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Home Smoke Damage: Risks and Repairs

By Wendy Helfenbaum Rise Writer
Apr 3, 2021

Maybe you just purchased a home from sellers who were cigarette smokers, or you're thinking about it. Or, you're a smoker wanting to put your house on the market. In all these cases, you probably want to get rid of any smoke damage.

When a cigarette burns, it releases smoke molecules wrapped in tiny amounts of oil and tar. These particles then stick to whichever surface they land on, leaving stained, stinky remnants behind. Removing this damage takes time, effort, and cash. Here's what you need to know.


What Are the Risks of Smoke Damage?

Not only does a house with smoke damage smell bad, but that lingering odor can also be harmful to your health. That's because thirdhand smoke – leftover odors and particles from a cigarette – can still contain toxic particles and gasses.

That sticky, brownish-yellow residue left behind by second-hand smoke is called environmental tobacco smoke. According to the Environmental Protection Agency, this residue contains more than 7,000 compounds, including dozens associated with cancer.


Can Smoke Damage a House?

Tobacco smoke clings to surfaces, including walls, windows, and furniture. It also lingers in every nook and cranny. A home's HVAC system blows this residue and odor throughout, resulting in stale air. Because this thirdhand smoke accumulates with each cigarette burned, it can remain behind for months or years.

Cigarette smoke damage is difficult to remove, even harder than the soot from a fire. That's because the acidic smoke contains tiny particles and gasses that get soaked up by both hard and soft surfaces, leaving resin and tar behind. Nicotine can even contaminate dust.

Old Furniture

Which Areas of a House May Be Damaged By Smoke?

The residue from smoking cigarettes affects every surface in every room of the house. It can permanently change the appearance of some materials, such as plastic.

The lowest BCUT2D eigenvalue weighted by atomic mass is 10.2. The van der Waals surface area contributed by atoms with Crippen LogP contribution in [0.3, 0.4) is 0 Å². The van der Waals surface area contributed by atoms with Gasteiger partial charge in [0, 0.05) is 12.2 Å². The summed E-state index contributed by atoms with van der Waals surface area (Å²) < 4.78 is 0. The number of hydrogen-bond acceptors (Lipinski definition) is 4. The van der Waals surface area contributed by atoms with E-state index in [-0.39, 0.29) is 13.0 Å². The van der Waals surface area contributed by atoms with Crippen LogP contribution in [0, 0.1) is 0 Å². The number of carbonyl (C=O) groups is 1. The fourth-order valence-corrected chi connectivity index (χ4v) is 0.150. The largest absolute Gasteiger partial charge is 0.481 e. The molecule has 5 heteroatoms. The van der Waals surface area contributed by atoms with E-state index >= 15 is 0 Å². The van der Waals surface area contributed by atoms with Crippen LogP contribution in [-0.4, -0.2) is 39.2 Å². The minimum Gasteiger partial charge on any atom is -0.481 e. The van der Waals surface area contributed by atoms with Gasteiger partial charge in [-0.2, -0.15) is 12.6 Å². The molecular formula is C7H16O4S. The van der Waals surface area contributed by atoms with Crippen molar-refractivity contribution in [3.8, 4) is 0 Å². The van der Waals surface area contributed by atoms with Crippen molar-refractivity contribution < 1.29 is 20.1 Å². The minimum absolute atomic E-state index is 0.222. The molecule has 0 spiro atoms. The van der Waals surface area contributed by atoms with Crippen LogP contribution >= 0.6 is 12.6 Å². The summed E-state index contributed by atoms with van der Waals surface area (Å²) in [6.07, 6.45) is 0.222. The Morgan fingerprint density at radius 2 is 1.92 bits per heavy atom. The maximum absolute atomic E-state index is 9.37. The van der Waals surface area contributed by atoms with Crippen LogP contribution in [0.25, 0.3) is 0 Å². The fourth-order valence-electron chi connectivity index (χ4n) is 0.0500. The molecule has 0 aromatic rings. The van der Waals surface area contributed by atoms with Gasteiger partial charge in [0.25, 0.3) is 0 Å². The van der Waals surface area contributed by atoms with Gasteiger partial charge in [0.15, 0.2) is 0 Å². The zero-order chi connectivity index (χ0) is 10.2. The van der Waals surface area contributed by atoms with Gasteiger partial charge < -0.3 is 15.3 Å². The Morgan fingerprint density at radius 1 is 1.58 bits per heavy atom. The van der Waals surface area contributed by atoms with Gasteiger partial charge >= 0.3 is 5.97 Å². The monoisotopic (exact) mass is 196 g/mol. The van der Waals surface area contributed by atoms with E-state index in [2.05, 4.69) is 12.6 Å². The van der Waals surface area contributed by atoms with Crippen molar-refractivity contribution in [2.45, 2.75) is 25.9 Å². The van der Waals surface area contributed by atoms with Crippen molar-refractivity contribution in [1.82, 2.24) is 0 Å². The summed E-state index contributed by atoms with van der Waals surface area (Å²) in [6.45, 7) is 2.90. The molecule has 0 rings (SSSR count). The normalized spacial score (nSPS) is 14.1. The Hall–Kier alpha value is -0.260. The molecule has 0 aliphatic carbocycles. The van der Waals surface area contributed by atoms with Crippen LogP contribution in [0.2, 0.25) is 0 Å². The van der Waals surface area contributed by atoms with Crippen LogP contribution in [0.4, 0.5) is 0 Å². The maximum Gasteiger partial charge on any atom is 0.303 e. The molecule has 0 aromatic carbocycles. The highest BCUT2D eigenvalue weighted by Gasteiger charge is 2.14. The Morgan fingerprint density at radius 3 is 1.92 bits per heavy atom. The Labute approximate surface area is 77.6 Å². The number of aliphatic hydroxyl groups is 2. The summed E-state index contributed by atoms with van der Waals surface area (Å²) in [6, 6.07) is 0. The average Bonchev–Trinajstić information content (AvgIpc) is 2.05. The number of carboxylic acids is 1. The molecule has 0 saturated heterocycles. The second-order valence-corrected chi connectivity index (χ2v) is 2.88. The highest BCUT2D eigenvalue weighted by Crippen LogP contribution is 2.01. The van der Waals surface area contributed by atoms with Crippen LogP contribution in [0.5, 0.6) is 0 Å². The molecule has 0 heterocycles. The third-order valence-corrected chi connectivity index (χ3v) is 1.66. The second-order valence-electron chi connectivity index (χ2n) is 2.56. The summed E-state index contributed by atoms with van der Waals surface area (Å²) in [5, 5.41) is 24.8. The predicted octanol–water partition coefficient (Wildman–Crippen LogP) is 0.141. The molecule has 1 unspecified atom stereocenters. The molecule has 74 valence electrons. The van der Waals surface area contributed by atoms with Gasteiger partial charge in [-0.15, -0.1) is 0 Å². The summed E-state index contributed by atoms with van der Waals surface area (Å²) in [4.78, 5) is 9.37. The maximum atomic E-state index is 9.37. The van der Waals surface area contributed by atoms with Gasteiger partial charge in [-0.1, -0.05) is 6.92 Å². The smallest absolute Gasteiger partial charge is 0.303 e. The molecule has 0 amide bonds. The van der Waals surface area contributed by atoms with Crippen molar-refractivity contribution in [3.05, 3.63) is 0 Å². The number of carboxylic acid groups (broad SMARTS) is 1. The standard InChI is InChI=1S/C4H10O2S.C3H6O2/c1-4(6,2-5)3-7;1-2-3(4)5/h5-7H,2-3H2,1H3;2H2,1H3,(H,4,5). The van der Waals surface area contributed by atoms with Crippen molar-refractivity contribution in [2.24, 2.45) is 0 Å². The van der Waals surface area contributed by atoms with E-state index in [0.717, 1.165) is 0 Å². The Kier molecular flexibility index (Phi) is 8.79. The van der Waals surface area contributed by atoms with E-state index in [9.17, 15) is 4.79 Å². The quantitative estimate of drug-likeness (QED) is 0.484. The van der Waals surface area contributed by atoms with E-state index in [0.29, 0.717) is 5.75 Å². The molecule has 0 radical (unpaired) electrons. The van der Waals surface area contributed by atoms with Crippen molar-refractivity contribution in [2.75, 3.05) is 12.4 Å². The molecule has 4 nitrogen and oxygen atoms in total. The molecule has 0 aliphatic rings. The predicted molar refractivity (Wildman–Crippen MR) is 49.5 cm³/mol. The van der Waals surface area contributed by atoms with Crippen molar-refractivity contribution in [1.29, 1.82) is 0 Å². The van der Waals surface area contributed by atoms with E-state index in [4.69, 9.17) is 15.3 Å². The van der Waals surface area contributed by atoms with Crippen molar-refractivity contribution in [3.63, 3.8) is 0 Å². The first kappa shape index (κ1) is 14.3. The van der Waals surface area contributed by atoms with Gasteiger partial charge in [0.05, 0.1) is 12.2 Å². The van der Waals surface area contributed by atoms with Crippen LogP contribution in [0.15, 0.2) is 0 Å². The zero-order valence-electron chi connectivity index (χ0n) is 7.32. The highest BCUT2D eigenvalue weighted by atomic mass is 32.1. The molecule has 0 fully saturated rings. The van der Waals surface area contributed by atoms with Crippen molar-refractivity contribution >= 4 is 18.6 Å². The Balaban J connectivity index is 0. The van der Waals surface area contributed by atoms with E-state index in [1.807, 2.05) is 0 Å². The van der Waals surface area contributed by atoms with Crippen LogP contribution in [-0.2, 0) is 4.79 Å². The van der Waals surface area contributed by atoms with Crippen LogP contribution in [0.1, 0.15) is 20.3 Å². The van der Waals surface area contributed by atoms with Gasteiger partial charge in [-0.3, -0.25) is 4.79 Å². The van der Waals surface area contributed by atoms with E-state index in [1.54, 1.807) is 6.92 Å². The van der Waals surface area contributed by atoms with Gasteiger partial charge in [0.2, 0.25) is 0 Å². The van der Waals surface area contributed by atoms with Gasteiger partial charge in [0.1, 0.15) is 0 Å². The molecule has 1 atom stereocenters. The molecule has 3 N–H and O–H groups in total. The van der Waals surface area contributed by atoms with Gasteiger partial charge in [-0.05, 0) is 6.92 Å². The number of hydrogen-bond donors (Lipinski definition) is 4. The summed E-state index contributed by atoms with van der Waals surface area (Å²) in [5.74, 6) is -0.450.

Cigarette smoke not only seeps into floors, walls and ceilings, but it can also penetrate carpets, upholstered furniture, bedding, clothing, and any soft surface. Even rooms where residents never smoked cigarettes can smell because the HVAC system carries chemicals and odor everywhere.


How Does Smoke Affect Property Value? 

According to a recent study, cigarette smoke odors can lower a property's value by about 30 percent. And because sellers are not required to declare that they are smokers, realtors advise homebuyers to look out for signs of freshly painted ceilings and walls. That could mean the owners are trying to mask a smoky smell that will soon come back.

It can be harder to sell your home if you're a long-term smoker because the smell and stains turn many buyers off immediately.


How Do You Get Rid of Cigarette Smoke Odors?

Eliminating tobacco smoke stains and odor can be challenging, depending on how severe the damage is. The home may need a combination of cleaning tips to get rid of the smell completely. There are several DIY all-natural ways to remove that stinky cigarette smell. Start by cleaning the entire house top to bottom:

  • Open all the windows, and help circulate the air with portable fans in front to pull the dirty air out of each room. If possible, leave them open with the fans running for the whole day.
  • The sun's UV rays can also help neutralize smoke odors, so move furniture or drapery outside and into a sunny area for a few hours if you can.
  • Wash all hard surfaces, such as walls, floors, windows, and ceilings, by spraying them with a solution made of half white vinegar, half hot water. Wash kitchen and bathroom cabinets because smoke odors get in there, too.
  • Throw all laundry-safe fabrics in your washing machine with a half-cup of vinegar and hang everything outside to dry if possible. For items you can't toss into the washing machine, try sprinkling a layer of baking soda and leaving it to absorb odors for 24 hours. Replace inexpensive and hard-to-clean items like throw pillows or lampshades if they smell strongly of cigarette smoke.
  • Replace the home's furnace and HVAC air filters, and have the ducts inspected and cleaned because any dust trapped inside can contain smoke molecules that end up back in the house. Smoke fumes can also get pulled into your HVAC evaporator coil, so you'll want to clean that, too. Use a self-cleaning coil cleanser bought from your local hardware store or some diluted detergent. Be sure to turn the unit off and remove its access panel to get to the coil.